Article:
Why do some Supervisor training programmes fail?
First off, let me say that I believe that just about any training programme has some benefit in the overall development of people. If one attends training courses over a period of time, changes in knowledge, skills and attitude happen. But this can be a slow process, and it's expensive.
To improve results, supervisor training programmes should be based on a clear understanding of what needs to change. In addition, the material must be presented using well established learning principles. Thirdly (not to mention fourthly fifthly and sixthly) there should be support to ensure that what has been learned is implemented. This may very well be the most important factor in ensuring that the desired change takes place.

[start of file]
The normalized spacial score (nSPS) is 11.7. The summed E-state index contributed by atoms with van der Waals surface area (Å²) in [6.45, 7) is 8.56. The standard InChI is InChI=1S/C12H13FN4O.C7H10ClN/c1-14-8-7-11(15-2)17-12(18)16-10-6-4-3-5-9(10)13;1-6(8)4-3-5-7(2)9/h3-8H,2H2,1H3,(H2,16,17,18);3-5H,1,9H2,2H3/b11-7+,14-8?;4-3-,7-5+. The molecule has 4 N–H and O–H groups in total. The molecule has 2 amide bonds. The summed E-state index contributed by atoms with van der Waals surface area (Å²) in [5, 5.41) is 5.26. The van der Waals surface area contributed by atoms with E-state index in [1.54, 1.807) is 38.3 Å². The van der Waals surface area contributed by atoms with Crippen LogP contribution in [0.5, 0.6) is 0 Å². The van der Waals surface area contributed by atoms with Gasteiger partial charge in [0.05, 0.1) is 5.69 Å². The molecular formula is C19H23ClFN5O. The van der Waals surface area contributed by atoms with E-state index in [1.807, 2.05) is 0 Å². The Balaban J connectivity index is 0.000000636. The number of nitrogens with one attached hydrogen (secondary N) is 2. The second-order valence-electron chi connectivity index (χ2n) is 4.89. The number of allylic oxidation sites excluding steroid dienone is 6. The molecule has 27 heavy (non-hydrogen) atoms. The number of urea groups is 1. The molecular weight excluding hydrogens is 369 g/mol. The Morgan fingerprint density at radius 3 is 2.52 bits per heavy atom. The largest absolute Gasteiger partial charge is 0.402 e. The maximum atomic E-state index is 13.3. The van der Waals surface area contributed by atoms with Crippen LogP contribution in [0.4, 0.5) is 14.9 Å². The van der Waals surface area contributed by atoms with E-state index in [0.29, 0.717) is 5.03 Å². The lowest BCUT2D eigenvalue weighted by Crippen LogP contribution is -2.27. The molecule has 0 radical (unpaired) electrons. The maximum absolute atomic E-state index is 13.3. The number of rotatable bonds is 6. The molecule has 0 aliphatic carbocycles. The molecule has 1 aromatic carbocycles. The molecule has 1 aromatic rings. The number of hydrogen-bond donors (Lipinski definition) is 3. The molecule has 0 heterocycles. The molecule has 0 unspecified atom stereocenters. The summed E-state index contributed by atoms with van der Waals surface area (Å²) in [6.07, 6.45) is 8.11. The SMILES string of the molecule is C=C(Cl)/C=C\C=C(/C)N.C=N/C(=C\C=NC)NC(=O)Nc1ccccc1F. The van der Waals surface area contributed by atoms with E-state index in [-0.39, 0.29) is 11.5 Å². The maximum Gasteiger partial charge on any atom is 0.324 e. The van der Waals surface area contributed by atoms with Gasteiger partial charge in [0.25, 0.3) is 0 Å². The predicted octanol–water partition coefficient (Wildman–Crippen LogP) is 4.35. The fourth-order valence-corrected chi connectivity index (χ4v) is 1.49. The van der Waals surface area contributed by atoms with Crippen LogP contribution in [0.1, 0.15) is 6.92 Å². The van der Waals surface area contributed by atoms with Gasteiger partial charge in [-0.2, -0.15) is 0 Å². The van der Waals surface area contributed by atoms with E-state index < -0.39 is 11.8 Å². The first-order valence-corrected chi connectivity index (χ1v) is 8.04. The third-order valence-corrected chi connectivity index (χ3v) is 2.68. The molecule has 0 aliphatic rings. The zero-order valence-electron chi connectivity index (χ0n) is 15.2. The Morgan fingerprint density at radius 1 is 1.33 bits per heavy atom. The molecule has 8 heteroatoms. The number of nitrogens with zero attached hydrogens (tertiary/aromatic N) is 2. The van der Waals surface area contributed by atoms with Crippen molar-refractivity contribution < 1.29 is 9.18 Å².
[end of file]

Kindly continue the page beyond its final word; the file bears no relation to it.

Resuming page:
Most trainers will have faced a group of learners who say "why don't our managers attend this course, they need to know this too." And of course the managers may very well have the knowledge and skills that have been taught. The issue is that they don't always believe it, or they don't take the time to follow through and coach their staff after the course.
There are ways around this, but they are not always used - Involve managers in the decision as to what will be trained: facilitate a shortened version of the course and add coaching skills for the managers; visible support from the very top. Also, never underestimate the power of administrative systems that support the correct way to do things.
Coming to think of it, all that I have said applies to any training, not just supervisory.